Predicting the ‘Right Time’ to Buy or Sell a Home
Buying or selling a home at the right time is tougher than it sounds. People usually take these actions because of a life event or financial issues, and the economy and real estate forecasts tend to be secondary considerations. Yet both buyers and sellers often pose the question, “When is the best time to buy or sell?”
If you have the luxury of choosing when you enter the real estate market, here are some points to consider when timing a home purchase or sale.
Every market is different
There’s no longer one national real estate market or forecast like there was 20 years ago. And just because the 24/7 national news outlets tell stories of hot real estate markets with multiple offers and quickly rising prices doesn’t mean that’s happening in your neighborhood.
If you want to purchase or sell, dig deeper, look around and get as much local information as possible. Meet with a good local agent early and often to stay informed about shifts in the market.
Interest rates fluctuate
Traditionally, spring has been the big real estate selling season. Flowers bloom, the grass is green, pools are open and homes show in their best possible light. Parents with school-aged children also wanted to purchase in the spring or summer so the kids can start a new school in the fall.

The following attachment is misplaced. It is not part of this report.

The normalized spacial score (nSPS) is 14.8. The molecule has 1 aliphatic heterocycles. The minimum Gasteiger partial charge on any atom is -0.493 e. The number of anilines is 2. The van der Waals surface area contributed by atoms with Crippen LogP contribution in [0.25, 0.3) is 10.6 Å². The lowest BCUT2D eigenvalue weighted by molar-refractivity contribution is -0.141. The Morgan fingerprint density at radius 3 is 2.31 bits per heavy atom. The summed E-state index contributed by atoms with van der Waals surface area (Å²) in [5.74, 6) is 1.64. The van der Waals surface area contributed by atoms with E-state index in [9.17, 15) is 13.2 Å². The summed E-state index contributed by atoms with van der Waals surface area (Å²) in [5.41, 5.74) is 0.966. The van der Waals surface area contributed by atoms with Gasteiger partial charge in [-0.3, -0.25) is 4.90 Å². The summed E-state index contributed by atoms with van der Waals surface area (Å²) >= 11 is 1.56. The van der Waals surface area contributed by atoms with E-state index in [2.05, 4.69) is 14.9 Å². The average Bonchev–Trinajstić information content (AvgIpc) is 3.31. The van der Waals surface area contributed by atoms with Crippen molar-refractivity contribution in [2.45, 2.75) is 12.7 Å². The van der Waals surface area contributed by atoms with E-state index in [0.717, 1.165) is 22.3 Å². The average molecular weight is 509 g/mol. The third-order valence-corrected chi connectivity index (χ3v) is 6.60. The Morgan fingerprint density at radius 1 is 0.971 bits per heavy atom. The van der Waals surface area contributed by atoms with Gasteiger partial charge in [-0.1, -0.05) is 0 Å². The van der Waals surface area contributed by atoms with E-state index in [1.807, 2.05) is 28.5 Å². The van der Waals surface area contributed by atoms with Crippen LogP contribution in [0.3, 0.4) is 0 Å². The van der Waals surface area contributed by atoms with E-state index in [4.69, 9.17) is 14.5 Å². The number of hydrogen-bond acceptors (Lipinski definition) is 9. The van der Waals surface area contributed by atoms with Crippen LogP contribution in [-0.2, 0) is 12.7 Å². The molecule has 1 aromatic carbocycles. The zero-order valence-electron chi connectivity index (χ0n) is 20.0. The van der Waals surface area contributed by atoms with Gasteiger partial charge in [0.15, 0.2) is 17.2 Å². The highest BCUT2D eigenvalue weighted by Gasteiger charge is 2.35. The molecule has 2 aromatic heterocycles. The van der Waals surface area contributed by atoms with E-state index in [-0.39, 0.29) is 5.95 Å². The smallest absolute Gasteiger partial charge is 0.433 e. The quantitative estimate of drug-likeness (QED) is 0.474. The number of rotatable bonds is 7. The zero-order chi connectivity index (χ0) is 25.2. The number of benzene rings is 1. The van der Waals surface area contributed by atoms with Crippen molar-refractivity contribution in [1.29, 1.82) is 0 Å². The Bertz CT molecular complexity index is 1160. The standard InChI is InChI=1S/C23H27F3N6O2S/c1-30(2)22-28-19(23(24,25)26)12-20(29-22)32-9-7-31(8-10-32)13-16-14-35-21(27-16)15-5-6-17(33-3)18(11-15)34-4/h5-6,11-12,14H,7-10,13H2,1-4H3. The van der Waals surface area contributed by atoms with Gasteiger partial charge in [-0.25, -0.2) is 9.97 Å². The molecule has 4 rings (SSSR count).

While spring is still a strong selling season, buyers are looking online and searching on their phones every day, no matter the season, and transactions happen from New Year’s Day to Christmas Eve.
If you have a home to sell and aren’t in a rush, consider doing so at a traditionally “off” time. There will be fewer homes for sale, which means less competition.
Don’t try to time the market based on antiquated assumptions about seasons. It’s more important that you show your home in its best possible condition and choose the right listing price. If it’s priced right and shows well, it will sell anytime.
Money isn’t everything
If a real estate purchase were purely financial, then we would see every renter with savings and a solid job getting in the market. But there are practical and emotional considerations.
Renting and keeping with the status quo is totally acceptable if there is any uncertainty in your future. While these buyers are free to shop and learn the market, they may not make a move.
Since the financial crisis, many buyers have been hesitant to get back into the real estate market. And for good reason: Some of those buyers probably were never qualified to be in the market. But in many parts of the country, we’ve seen a comeback. Some markets are better than others.
If you think home buying is in your future, do your research. Take your time and start to get a feel for the market. Just know that nobody can predict when the right house will come along, and you can’t time a real estate market.